Films such as Thank You For Smoking have helped expose the undue influence professional lobbyists have had on politicians’ decision making but now the people are getting their own lobbying into gear through organisations such as Avaaz, Occupy and Change.org. It still remains to be seen how much small people will affect the actions of big money when it comes to climate change outcomes.
In Australia, lobby groups such as GetUp (www.getup.org.au) and the keen-as-mustard Australian Youth Climate Coalition (http://aycc.org.au) seem to be getting results. News of campaign success is typically relayed by email to individual members with empowering words such as ‘we won!’ or ‘congratulations!’. Last week both GetUp and AYCC took on independent federal MP Rob Oakeshott’s move to allow the burning of forest biomass (sawdust, shavings and offcuts from sawmilling activities) to count as ‘renewable energy’ under the Renewable Energy Target (RET) scheme.
AYCC lobbied Oakeshott and his fellow MPs and took out an ad in Oakeshott’s local paper. He didn’t change his mind and he didn’t get the numbers either; AYCC was over the moon that Oakeshott mentioned them and GetUp in his speech to parliament. Naturally enough, the Australian Forest Products Association (AFPA) has expressed ‘profound disappointment’ at the decision. Sticking points for climate-change groups are that burning biomass – and that includes sugarcane waste – is just another way of creating carbon emissions, and that harvesting wood biomass would also encourage more chipping in native forests, a view Oakeshott disputes.
On Facebook AYCC tells its members: ‘Being mentioned in [Oakeshott’s] speech goes to show that this movement of young people – that’s you – has significant influence!! A pat on the back all around – what a win!’ The more exclamation marks, the bigger the win, I guess, but there’s still a long way to go before lobby groups get all pollies and ordinary punters to change their carbon-consuming ways.
Some of the punters come to their own epiphanies and thus influence the actions of others. One such is Victorian IT professional Gavin Webber, who has just won the green blogger competition staged by the Alternative Technology Association’s (www.ata.org.au/) magazine, ReNew.
Webber’s attractive blog, The Greening of Gavin (www.greeningofgavin.com/), came about after he was struck down on the road to biodeath by Al Gore’s An Inconvenient Truth.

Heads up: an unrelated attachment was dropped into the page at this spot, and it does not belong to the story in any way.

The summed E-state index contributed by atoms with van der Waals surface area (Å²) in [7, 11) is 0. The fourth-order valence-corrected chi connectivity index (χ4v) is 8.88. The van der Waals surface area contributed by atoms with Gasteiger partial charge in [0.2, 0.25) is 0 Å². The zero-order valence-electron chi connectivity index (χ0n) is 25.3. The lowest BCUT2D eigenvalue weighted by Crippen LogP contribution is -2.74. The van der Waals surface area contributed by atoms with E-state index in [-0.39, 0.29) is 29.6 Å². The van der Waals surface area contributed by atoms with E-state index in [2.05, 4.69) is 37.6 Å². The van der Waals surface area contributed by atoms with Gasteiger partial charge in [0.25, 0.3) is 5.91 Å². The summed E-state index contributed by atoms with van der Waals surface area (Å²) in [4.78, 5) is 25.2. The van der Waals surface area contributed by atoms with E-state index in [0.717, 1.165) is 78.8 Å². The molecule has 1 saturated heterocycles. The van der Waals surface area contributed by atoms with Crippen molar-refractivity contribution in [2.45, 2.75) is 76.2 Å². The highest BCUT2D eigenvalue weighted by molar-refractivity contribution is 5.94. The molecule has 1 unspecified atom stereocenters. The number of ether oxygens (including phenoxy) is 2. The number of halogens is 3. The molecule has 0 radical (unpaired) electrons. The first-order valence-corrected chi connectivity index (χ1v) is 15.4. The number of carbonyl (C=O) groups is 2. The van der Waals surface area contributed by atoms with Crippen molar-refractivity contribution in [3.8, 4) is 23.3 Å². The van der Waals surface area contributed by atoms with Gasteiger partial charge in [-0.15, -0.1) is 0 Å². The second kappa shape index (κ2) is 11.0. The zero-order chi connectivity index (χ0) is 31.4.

‘I was a conspicuous consumer before I saw the movie,’ says Gav. ‘It was a wake-up call. Why did I not know more about climate change? I decided to do my own research to understand the politics and human side of it all.’
Gavin’s blog covers topics as diverse as the benefits of backyard chooks and the insidious influence of Big Oil. His quiet humour might change more minds than a handful of strident protesters could.
Not to be outdone by Nature – that mythical beast we regard as somehow separate from ourselves – some scientists have suggested we can get out of our current troubles through geoengineering – placing giant umbrellas in space to ward off the sun, for example, or even releasing sulfur dioxide particles (!) into the upper atmosphere for the same effect. Anything other than cut down on our beloved consumption.
It was only a short hop and a skip to then consider bioengineering, changing ourselves to adapt to the new climate. NYU professor S Matthew Liao (www.smatthewliao.com) raised the idea of downsizing humans in a report in The Atlantic (www.theatlantic.com/):
‘… reduction could be one way to reduce a person’s ecological footprint. For instance if you reduce the average US height by just 15cm, you could reduce body mass by 21 per cent for men and 25 per cent for women, with a corresponding reduction in metabolic rates by some 15 per cent to 18 per cent, because less tissue means lower energy and nutrient needs…’
Smaller people is not a new concept, at least not in fiction. Dean Swift (1667–1745) had the Lilliputians, Scott Carey grows smaller in the film The Incredible Shrinking Man (http://bit.ly/fltrul) and scifi writer Kurt Vonnegut had the Chinese engineer themselves into a miniature race in his novel Slapstick, or Lonesome No More!.
It certainly got the ethicists thinking – see The Guardian’s roundup of the Atlantic story and the vehement reaction to it at http://bit.ly/ytzQME.
Last week the world as we know it was ending, at least according to the Arctic Methane Emergency Group (http://ameg.me). AMEG scientists have done their own lobbying at a meeting of the British All Party Parliamentary Group on Climate Change.
Group chair, meteorologist Lord (Julian) Hunt, pointed out ‘There is quite a lot of suppression and non-discussion of issues that are difficult, and one of those is in fact methane’. Difficult in that we all might die? Scientists addressing the group also suggested ‘tech fixes’, including pumping cold seawater into the atmosphere. See the BBC report at http://bbc.in/FOSVZ1.